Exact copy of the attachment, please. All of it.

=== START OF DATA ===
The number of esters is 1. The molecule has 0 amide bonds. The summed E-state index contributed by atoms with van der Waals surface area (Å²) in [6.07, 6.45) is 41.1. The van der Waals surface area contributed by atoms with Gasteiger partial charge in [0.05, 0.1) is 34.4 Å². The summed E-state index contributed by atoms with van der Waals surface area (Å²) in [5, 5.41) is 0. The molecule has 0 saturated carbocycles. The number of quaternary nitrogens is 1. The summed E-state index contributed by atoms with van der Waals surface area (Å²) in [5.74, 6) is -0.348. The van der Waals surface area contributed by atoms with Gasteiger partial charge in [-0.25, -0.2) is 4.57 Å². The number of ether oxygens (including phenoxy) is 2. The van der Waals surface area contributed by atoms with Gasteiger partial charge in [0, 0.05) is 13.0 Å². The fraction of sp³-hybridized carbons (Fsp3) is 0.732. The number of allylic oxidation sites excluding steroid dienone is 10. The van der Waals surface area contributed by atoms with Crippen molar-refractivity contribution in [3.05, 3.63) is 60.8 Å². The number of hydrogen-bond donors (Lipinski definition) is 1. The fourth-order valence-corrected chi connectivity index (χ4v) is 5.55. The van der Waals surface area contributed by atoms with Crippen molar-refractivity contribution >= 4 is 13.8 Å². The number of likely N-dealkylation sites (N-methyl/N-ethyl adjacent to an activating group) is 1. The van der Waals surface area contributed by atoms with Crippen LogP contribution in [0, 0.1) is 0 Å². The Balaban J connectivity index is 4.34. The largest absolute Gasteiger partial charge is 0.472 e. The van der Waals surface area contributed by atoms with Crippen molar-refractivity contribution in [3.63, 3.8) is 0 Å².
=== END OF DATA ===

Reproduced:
The number of esters is 1. The molecule has 0 amide bonds. The summed E-state index contributed by atoms with van der Waals surface area (Å²) in [6.07, 6.45) is 41.1. The van der Waals surface area contributed by atoms with Gasteiger partial charge in [0.05, 0.1) is 34.4 Å². The summed E-state index contributed by atoms with van der Waals surface area (Å²) in [5, 5.41) is 0. The molecule has 0 saturated carbocycles. The number of quaternary nitrogens is 1. The summed E-state index contributed by atoms with van der Waals surface area (Å²) in [5.74, 6) is -0.348. The van der Waals surface area contributed by atoms with Gasteiger partial charge in [-0.25, -0.2) is 4.57 Å². The number of ether oxygens (including phenoxy) is 2. The van der Waals surface area contributed by atoms with Gasteiger partial charge in [0, 0.05) is 13.0 Å². The fraction of sp³-hybridized carbons (Fsp3) is 0.732. The number of allylic oxidation sites excluding steroid dienone is 10. The van der Waals surface area contributed by atoms with Crippen molar-refractivity contribution in [3.05, 3.63) is 60.8 Å². The number of hydrogen-bond donors (Lipinski definition) is 1. The fourth-order valence-corrected chi connectivity index (χ4v) is 5.55. The van der Waals surface area contributed by atoms with Crippen molar-refractivity contribution >= 4 is 13.8 Å². The number of likely N-dealkylation sites (N-methyl/N-ethyl adjacent to an activating group) is 1. The van der Waals surface area contributed by atoms with Crippen LogP contribution in [0, 0.1) is 0 Å². The Balaban J connectivity index is 4.34. The largest absolute Gasteiger partial charge is 0.472 e. The van der Waals surface area contributed by atoms with Crippen molar-refractivity contribution in [3.63, 3.8) is 0 Å².